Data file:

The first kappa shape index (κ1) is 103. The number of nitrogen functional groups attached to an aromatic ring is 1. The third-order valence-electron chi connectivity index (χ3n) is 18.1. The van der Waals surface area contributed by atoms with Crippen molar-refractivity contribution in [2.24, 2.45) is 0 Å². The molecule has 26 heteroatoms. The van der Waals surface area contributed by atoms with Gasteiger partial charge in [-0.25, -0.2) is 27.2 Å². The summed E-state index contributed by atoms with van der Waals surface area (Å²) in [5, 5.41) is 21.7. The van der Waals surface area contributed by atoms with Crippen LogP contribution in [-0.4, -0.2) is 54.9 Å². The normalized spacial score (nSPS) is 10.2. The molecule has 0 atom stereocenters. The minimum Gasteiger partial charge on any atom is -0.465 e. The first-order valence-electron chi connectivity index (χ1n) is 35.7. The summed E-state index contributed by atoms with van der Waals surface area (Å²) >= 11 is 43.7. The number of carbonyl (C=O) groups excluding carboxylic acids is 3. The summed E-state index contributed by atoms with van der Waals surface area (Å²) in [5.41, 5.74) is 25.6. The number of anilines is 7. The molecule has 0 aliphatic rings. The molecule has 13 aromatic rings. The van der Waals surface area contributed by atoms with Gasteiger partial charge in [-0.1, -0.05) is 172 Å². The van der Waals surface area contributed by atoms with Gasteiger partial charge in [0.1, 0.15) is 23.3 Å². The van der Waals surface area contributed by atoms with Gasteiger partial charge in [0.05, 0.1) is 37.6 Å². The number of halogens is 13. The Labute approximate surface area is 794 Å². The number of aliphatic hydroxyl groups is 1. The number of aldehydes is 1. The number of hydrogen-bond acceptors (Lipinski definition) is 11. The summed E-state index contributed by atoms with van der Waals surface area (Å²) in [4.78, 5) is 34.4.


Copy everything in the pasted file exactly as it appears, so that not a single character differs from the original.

The first kappa shape index (κ1) is 103. The number of nitrogen functional groups attached to an aromatic ring is 1. The third-order valence-electron chi connectivity index (χ3n) is 18.1. The van der Waals surface area contributed by atoms with Crippen molar-refractivity contribution in [2.24, 2.45) is 0 Å². The molecule has 26 heteroatoms. The van der Waals surface area contributed by atoms with Gasteiger partial charge in [-0.25, -0.2) is 27.2 Å². The summed E-state index contributed by atoms with van der Waals surface area (Å²) in [5, 5.41) is 21.7. The van der Waals surface area contributed by atoms with Crippen LogP contribution in [-0.4, -0.2) is 54.9 Å². The normalized spacial score (nSPS) is 10.2. The molecule has 0 atom stereocenters. The minimum Gasteiger partial charge on any atom is -0.465 e. The first-order valence-electron chi connectivity index (χ1n) is 35.7. The summed E-state index contributed by atoms with van der Waals surface area (Å²) >= 11 is 43.7. The number of carbonyl (C=O) groups excluding carboxylic acids is 3. The summed E-state index contributed by atoms with van der Waals surface area (Å²) in [5.41, 5.74) is 25.6. The number of anilines is 7. The molecule has 0 aliphatic rings. The molecule has 13 aromatic rings. The van der Waals surface area contributed by atoms with Gasteiger partial charge in [-0.1, -0.05) is 172 Å². The van der Waals surface area contributed by atoms with Gasteiger partial charge in [0.1, 0.15) is 23.3 Å². The van der Waals surface area contributed by atoms with Gasteiger partial charge in [0.05, 0.1) is 37.6 Å². The number of halogens is 13. The Labute approximate surface area is 794 Å². The number of aliphatic hydroxyl groups is 1. The number of aldehydes is 1. The number of hydrogen-bond acceptors (Lipinski definition) is 11. The summed E-state index contributed by atoms with van der Waals surface area (Å²) in [4.78, 5) is 34.4.